Luxembourg, 13 October 2003 - In the opinion of the Austrian Minister for Foreign Affairs Benita Ferrero-Waldner, the future EU Foreign Minister should be Vice-President, and hence a full member, of the European Commission. The function should thus combine the roles of the present Commissioner for External Relations and the present High Representative for the CFSP. "He or she should therefore also have full voting rights in the Commission, including voting on non-foreign policy issues. Otherwise the Foreign Minister would not be able to fulfil his or her mandate, namely to ensure the coordination and coherence of EU foreign policy", stated Ferrero-Waldner.
As the wearer of two hats, the EU Foreign Minister must also enjoy the confidence of the European institutions in carrying out both his or her functions. "If the European Parliament delivers a vote of no confidence, the Foreign Minister should be forced to resign in the same way as the other members of the Commission. The same should apply if the President of the Commission demands the Foreign Minister's resignation. In this case, however, the President of the Commission should be obliged to consult the European Council. Moreover, the regulation that the European Council can remove the EU Foreign Minister from office with a qualified majority and the assent of the President of the Commission should be retained", continued the Foreign Minister.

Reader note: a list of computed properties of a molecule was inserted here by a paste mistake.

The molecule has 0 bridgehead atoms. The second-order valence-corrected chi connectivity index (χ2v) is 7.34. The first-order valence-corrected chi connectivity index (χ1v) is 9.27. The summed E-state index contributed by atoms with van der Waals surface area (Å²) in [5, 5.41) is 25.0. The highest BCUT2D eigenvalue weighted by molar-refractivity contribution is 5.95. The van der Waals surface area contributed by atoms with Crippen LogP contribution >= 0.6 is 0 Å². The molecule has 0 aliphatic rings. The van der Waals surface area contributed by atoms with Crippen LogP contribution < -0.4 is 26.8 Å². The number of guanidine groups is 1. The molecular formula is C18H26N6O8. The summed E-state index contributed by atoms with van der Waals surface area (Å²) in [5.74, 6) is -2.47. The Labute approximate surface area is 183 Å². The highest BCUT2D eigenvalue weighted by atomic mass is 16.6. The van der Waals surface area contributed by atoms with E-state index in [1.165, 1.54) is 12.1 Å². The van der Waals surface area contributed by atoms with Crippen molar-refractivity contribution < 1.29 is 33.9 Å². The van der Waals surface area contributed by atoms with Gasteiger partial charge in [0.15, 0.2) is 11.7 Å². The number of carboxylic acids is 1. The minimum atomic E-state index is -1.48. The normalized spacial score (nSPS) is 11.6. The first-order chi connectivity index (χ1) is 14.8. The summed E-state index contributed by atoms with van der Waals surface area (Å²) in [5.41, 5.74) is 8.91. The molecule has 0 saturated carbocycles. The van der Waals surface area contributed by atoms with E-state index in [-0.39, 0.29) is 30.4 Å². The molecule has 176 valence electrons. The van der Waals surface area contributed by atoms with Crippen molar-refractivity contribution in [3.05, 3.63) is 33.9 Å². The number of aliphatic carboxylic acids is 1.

Regarding the division of responsibilities between the future EU Foreign Minister and the President of the European Council, Ferrero-Waldner said that the EU should be "represented externally by the EU Foreign Minister alone". "The President of the European Council should only represent the Union at summit meetings, whereby here too the powers of the President of the Commission would also have to be taken into account. Above all, the President of the Council should not indulge in excessive travel activity", Ferrero-Waldner said.
Once again Ferrero-Waldner pointed out that Austria had always been sceptical about the Convention's proposals regarding the future President of the European Council, and said she was still not convinced that this function would create any added value. "However, I acknowledge that a majority of the Member States wish to discuss this issue and would like to establish this function under any circumstances. I will only say this: if we are to get to like the idea at all, then certain criteria at least must be fulfilled: first of all, Austria finds it unacceptable that the European Council can take legally binding decisions that are not subject to the jurisdiction of the European Court of Justice. And secondly, the competences of the President of the European Council must be clearly defined - especially vis-a-vis those of the President of the Commission, the EU Foreign Minister and the Presidents of the various formations of the Council of Ministers. The President of the European Council should preside and coordinate, but he or she should not dictate the programme", concluded Ferrero-Waldner.